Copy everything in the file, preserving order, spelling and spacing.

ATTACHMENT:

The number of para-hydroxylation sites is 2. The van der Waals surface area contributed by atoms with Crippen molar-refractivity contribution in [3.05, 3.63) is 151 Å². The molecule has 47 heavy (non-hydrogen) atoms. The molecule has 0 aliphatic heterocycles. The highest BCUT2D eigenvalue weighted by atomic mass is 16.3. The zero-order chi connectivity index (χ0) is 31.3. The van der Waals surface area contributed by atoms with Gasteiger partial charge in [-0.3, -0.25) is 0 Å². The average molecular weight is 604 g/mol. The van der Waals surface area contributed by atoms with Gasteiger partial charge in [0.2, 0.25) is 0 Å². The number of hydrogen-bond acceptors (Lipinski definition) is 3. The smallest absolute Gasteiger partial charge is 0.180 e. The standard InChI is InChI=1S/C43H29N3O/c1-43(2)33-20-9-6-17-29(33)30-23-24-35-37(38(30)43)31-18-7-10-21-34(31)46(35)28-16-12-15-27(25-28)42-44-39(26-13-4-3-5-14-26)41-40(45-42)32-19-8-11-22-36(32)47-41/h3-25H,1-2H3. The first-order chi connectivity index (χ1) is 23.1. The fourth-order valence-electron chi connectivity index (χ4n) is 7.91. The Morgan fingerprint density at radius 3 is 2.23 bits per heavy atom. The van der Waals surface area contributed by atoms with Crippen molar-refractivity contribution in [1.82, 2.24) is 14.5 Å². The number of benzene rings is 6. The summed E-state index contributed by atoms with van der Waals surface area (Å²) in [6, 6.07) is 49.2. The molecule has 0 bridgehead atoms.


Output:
The number of para-hydroxylation sites is 2. The van der Waals surface area contributed by atoms with Crippen molar-refractivity contribution in [3.05, 3.63) is 151 Å². The molecule has 47 heavy (non-hydrogen) atoms. The molecule has 0 aliphatic heterocycles. The highest BCUT2D eigenvalue weighted by atomic mass is 16.3. The zero-order chi connectivity index (χ0) is 31.3. The van der Waals surface area contributed by atoms with Gasteiger partial charge in [-0.3, -0.25) is 0 Å². The average molecular weight is 604 g/mol. The van der Waals surface area contributed by atoms with Gasteiger partial charge in [0.2, 0.25) is 0 Å². The number of hydrogen-bond acceptors (Lipinski definition) is 3. The smallest absolute Gasteiger partial charge is 0.180 e. The standard InChI is InChI=1S/C43H29N3O/c1-43(2)33-20-9-6-17-29(33)30-23-24-35-37(38(30)43)31-18-7-10-21-34(31)46(35)28-16-12-15-27(25-28)42-44-39(26-13-4-3-5-14-26)41-40(45-42)32-19-8-11-22-36(32)47-41/h3-25H,1-2H3. The first-order chi connectivity index (χ1) is 23.1. The fourth-order valence-electron chi connectivity index (χ4n) is 7.91. The Morgan fingerprint density at radius 3 is 2.23 bits per heavy atom. The van der Waals surface area contributed by atoms with Crippen molar-refractivity contribution in [1.82, 2.24) is 14.5 Å². The number of benzene rings is 6. The summed E-state index contributed by atoms with van der Waals surface area (Å²) in [6, 6.07) is 49.2. The molecule has 0 bridgehead atoms.